How I Learned to Stop Worrying and Love the Password

Passwords are [adjective here]. Everyone has a good story about them.

Where do you keep yours? How many can you remember? These are just some questions that many people would be embarrassed to answer publicly. And they have good reason, for we are all a part of this password protected experiment and have gone through the same tribulations.

So, you’re telling me there’s a way to be confident about passwords?

Yes and no.

There’s something user friendly in the works, and if you are adept at the terminal then join the party! If you don’t know what the terminal is and are still scared, then take a chill pill and use pen and paper for your passwords. We’re about to hack the matrix over here. I’ll try to explain when necessary, please let me know if anything is unclear.

We are using PGP keys for authentication. What this means is, a public key to share with other people, and a private key that only I (or you) have access to. These keys are plain text and can be written down or emailed. Ideally, we are actively using a subkey of a master key that is securely locked away. For optimal security, the private subkey exists only a smartcard from which it cannot be extracted, solely read internally for authentication. For optimal privacy, the setup should be performed on an air-gapped machine with a free OS.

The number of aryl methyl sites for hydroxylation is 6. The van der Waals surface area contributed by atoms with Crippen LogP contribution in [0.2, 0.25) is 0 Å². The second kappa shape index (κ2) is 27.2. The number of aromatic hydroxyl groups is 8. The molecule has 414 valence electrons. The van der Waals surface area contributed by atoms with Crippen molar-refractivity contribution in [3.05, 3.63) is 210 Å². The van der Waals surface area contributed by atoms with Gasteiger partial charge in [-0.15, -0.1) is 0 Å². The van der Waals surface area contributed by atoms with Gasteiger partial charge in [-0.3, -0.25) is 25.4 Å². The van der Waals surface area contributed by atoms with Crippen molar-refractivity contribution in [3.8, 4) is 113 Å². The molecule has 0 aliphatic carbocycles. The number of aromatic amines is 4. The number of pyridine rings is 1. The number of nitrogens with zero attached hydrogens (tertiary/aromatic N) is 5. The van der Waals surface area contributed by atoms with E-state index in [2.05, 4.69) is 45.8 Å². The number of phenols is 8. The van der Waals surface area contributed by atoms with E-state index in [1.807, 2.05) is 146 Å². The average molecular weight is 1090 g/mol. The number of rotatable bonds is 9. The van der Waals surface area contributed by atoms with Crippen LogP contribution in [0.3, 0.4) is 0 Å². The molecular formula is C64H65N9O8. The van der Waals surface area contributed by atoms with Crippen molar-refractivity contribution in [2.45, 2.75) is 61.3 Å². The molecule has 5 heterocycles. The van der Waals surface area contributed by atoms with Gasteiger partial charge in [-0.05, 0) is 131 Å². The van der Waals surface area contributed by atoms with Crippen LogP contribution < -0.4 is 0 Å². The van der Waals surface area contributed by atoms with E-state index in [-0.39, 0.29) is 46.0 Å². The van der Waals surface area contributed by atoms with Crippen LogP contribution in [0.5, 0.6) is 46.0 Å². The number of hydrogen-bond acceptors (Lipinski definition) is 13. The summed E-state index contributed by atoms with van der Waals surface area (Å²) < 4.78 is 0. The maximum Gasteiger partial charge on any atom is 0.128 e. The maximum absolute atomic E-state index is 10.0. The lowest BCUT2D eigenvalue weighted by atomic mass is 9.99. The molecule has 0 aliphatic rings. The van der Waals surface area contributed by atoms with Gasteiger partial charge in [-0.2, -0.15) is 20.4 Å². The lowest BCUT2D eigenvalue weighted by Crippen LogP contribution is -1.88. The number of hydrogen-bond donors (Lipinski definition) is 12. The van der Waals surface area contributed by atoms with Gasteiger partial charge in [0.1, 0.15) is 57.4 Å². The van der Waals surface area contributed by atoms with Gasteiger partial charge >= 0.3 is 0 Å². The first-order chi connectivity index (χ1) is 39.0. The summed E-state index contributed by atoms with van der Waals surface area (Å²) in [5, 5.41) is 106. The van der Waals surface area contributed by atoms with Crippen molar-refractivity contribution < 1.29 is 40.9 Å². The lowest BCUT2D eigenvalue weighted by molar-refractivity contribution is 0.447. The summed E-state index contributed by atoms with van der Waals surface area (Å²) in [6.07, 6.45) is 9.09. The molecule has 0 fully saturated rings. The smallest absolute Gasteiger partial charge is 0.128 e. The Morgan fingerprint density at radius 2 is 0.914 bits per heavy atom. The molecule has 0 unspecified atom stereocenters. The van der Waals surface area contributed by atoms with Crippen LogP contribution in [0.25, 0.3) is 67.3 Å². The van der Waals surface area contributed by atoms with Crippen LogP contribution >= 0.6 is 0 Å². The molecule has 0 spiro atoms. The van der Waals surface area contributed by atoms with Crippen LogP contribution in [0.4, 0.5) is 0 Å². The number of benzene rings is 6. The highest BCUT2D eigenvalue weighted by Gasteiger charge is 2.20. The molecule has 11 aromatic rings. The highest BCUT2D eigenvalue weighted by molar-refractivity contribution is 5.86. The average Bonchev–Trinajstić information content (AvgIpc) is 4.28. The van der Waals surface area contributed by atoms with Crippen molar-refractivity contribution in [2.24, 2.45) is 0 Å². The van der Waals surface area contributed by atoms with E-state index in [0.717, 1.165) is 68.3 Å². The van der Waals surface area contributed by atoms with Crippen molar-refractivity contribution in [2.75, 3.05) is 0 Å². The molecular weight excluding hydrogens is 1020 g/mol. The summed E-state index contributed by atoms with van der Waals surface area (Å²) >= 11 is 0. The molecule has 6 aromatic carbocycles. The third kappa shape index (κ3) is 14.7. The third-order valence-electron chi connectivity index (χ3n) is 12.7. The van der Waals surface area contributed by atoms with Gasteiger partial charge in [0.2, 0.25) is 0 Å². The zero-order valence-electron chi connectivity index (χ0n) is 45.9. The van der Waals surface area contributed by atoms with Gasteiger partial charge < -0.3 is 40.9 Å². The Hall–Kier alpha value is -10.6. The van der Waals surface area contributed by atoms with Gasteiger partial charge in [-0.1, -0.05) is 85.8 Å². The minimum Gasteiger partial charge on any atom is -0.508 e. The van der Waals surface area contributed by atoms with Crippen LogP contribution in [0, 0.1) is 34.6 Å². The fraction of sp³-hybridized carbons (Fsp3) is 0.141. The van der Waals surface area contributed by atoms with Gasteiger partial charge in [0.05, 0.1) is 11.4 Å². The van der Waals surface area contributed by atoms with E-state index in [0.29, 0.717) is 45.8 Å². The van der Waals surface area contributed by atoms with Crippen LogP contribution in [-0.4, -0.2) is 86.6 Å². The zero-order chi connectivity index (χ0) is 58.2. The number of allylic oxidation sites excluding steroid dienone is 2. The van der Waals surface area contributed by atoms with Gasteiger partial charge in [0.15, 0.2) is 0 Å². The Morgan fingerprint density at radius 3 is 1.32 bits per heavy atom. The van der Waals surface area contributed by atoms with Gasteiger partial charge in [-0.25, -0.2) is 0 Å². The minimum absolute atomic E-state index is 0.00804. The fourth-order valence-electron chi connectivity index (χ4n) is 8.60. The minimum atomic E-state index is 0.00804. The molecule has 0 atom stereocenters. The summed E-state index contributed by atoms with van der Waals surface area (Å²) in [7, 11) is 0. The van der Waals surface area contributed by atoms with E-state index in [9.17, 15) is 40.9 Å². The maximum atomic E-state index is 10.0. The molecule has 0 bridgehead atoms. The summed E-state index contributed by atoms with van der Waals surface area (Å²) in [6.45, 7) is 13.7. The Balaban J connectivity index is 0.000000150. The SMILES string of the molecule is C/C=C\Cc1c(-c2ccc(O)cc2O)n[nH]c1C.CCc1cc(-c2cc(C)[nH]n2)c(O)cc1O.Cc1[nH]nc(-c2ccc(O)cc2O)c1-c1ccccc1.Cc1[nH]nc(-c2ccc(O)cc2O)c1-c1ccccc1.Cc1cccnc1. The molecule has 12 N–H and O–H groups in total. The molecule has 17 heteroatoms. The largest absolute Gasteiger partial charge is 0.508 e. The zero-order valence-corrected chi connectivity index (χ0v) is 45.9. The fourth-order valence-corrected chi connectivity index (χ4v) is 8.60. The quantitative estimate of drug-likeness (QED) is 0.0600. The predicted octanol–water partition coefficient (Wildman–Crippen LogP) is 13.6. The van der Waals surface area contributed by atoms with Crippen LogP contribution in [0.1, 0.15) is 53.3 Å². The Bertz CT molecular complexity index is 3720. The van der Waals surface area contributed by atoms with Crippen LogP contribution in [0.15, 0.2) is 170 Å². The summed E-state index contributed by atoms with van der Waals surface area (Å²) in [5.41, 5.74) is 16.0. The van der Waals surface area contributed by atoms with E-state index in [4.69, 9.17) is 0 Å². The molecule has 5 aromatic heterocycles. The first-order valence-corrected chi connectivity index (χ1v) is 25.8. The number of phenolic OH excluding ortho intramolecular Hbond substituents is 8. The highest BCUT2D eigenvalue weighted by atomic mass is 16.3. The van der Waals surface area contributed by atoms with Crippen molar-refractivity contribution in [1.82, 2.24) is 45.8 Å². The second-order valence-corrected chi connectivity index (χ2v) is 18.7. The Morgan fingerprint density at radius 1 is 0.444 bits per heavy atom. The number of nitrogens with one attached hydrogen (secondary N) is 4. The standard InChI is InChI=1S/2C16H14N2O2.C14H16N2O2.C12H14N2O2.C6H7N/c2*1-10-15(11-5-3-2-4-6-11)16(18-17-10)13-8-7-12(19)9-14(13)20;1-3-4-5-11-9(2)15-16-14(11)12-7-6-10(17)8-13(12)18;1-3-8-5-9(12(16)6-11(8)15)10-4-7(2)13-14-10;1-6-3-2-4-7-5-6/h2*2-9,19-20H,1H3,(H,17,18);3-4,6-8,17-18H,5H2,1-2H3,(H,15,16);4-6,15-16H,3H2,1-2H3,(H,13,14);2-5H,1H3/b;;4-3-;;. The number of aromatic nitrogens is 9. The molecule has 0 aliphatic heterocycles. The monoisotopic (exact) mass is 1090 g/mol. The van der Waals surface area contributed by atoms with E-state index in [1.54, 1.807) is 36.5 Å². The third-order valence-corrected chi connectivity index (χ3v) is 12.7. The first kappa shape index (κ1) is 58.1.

The software we use for our PGP keys is Gnu Privacy Guard (GPG), a free implementation of the Open PGP standard.

Enough about the keys, what about the passwords?

All in time. There is still some philosophy to be learned.

These keys vastly simplify access control management. With a collection of public keys, anyone can share secrets with one another, and only the intended recipient(s) will be able to read the message. Similarly, we can encrypt files for ourselves that only our private key can unlock.

So you could store all your passwords in a text file that only you can read. I’m sure many people do something like this (also unencrypted). But this sounds rather inefficient and clumsy. What I am proposing here is to use password-store (pass).

Pass is simply a wrapper around GPG and Git. A version controlled set of directories containing pgp encrypted files. Easy to keep in sync and share, and no worries about anyone using your passwords because only you have the private key!

Here I’ve explained how to quickly set up a new machine to use different sets of passwords with pass.

Keep it secret, keep it safe!